In the present case, the date of registration of the PDO ‘PROSECCO’ which appears in E-Bacchus (currently eAmbrosia) is 01/08/2009. The application for registration of the contested EUTM was filed on 14/04/2014, i.e. after the date of registration of the PDO at issue (and consequently also after the date of the submission of the application for said PDO). The first requirement for the application of Article 102(1) of Regulation (EU) No 1308/2013 is therefore fulfilled.

The Cancellation Division will now examine the second requirement, namely whether the contested EUTM consists of a misuse, imitation or evocation of the earlier PDO.

Evocation of the PDO PROSECCO

According to the Court, ‘evocation’ covers ‘a situation where the term used to designate a product incorporates part of a protected designation, so that when the consumer is confronted with the name of the product, the image triggered in his mind is that of the product whose designation is protected’ (04/03/1999, C-87/97, Cambozola, EU:C:1999:115, § 25; 26/02/2008, C-132/05, Commission v Germany, EU:C:2008:117, § 44 and 21/01/2016, C-75/15 Verlados, EU:C:2016:35, § 21). Consumers must establish a link between the term used to designate the product (i.e. the trade mark) and the product whose designation is protected (Verlados, § 22), whilst it is necessary to take account of the presumed expectation of the average consumer, who is reasonably well informed and reasonably observant and circumspect. The Court has clarified that such link between the term used to designate the product and the product whose name is protected must be sufficiently clear and direct and that a mere association with the protected geographical indication or the geographical area relating thereto is not sufficient (21/01/2016, C-75/15, Verlados, EU:C:2016:35, § 22, 07/06/2018, C-44/17, Glen Buchenbach, EU:C:2018:415, § 53).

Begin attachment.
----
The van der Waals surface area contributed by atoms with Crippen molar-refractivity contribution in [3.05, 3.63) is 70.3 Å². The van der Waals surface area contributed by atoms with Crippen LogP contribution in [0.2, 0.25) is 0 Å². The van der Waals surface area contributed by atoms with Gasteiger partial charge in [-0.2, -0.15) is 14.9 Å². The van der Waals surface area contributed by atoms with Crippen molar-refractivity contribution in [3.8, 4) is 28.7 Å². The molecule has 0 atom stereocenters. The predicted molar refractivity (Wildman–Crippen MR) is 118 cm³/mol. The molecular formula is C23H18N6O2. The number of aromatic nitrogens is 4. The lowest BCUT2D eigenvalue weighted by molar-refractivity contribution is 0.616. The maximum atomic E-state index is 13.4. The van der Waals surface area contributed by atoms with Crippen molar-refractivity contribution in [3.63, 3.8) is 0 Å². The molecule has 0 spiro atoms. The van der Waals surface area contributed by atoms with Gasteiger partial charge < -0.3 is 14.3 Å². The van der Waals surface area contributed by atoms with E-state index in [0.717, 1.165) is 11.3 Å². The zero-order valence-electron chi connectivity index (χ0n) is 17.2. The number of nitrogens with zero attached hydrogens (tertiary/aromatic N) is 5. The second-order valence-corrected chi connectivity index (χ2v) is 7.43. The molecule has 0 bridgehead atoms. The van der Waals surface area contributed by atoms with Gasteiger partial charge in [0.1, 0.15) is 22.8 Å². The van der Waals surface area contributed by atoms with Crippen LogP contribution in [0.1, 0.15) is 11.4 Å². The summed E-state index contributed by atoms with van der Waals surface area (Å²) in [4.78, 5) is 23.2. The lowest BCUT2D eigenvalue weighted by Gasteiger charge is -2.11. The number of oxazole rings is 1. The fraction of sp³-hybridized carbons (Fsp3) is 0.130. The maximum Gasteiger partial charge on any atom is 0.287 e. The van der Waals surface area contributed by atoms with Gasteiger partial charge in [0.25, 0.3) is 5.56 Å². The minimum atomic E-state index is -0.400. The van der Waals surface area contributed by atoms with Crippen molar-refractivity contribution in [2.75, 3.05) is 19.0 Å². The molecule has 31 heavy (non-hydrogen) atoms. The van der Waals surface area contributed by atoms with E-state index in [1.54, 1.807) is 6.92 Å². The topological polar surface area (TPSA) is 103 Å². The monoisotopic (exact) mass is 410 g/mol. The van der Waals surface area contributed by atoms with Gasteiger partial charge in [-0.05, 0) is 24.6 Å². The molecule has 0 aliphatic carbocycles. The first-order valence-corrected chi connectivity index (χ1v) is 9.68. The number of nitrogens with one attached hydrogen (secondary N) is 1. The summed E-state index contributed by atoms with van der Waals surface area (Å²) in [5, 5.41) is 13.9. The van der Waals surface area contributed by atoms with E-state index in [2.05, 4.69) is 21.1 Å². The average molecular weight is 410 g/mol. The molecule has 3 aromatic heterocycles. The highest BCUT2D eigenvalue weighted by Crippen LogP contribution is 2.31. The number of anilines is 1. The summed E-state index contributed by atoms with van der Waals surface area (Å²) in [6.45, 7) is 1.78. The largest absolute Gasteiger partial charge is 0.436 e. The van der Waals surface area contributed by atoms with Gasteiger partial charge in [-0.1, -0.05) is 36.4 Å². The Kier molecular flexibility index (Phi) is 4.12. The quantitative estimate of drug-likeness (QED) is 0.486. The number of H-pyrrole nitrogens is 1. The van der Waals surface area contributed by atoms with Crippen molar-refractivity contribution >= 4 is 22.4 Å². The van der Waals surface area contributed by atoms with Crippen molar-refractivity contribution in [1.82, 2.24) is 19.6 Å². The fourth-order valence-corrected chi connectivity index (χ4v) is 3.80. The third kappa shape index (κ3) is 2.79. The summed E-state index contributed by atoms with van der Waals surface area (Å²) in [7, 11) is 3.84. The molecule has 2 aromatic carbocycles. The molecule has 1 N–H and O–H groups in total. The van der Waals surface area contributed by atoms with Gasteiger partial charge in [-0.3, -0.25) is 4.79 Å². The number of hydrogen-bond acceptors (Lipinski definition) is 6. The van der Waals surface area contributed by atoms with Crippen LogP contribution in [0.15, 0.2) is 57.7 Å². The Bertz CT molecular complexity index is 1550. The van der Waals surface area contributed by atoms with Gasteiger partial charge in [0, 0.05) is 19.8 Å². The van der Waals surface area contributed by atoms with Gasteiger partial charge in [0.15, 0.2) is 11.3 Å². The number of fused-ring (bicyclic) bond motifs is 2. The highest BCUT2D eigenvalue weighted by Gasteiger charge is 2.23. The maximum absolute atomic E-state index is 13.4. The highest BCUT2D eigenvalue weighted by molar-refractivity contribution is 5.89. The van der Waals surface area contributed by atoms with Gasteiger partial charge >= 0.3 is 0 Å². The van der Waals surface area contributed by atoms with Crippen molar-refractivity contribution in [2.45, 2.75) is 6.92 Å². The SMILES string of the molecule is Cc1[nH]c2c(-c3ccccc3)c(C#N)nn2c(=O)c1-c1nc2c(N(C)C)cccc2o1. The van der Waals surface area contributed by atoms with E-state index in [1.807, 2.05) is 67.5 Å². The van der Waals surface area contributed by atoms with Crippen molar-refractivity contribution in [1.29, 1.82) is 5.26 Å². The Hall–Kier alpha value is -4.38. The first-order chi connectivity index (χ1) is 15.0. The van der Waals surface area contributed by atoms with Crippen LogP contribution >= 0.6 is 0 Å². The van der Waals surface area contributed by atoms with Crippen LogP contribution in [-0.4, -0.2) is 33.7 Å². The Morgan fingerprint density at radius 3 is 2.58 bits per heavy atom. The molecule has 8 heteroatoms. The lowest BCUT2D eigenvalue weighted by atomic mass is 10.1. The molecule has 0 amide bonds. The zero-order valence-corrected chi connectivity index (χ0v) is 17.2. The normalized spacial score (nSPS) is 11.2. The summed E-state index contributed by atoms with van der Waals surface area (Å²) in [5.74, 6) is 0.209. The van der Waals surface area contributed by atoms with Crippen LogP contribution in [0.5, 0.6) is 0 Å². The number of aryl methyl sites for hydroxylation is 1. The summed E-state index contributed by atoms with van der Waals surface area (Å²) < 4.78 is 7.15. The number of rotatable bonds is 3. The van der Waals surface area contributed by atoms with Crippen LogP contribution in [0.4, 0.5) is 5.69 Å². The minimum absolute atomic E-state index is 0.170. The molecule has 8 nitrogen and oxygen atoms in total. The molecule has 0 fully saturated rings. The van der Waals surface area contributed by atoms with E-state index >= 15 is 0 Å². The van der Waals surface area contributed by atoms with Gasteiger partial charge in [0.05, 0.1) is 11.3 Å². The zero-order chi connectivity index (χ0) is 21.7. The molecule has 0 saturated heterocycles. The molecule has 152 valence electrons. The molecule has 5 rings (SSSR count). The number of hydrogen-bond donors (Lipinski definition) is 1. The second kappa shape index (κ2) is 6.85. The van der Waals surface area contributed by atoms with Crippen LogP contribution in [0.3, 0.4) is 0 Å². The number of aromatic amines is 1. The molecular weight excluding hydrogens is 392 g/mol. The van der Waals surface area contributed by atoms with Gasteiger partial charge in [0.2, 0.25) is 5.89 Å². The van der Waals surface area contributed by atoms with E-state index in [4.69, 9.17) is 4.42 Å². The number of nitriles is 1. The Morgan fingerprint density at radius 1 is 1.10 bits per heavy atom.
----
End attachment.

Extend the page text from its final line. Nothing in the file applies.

In assessing whether such a link is established, the Court has considered the phonetic and visual relationship between the signs and any evidence that may show that such a relationship between the EUTM and the PDO is not fortuitous (Verlados, § 48), as well as the degree of proximity of the goods concerned, including the actual physical appearance or the ingredients and taste of the products covered by the EUTM and the PDO (Cambozola, § 27).

Finally, it should also be mentioned that the EU Regulations protect geographical indications and denominations of origin throughout the territory of the Union. As a result, the Court has ruled that in order to guarantee effective and uniform protection of those PGI/PDOs in that territory, it must be considered that the concept of the consumer covers European consumers and not merely consumers of the Member State in which the product giving rise to the evocation of the PGI/PDO is manufactured (Verlados, § 27).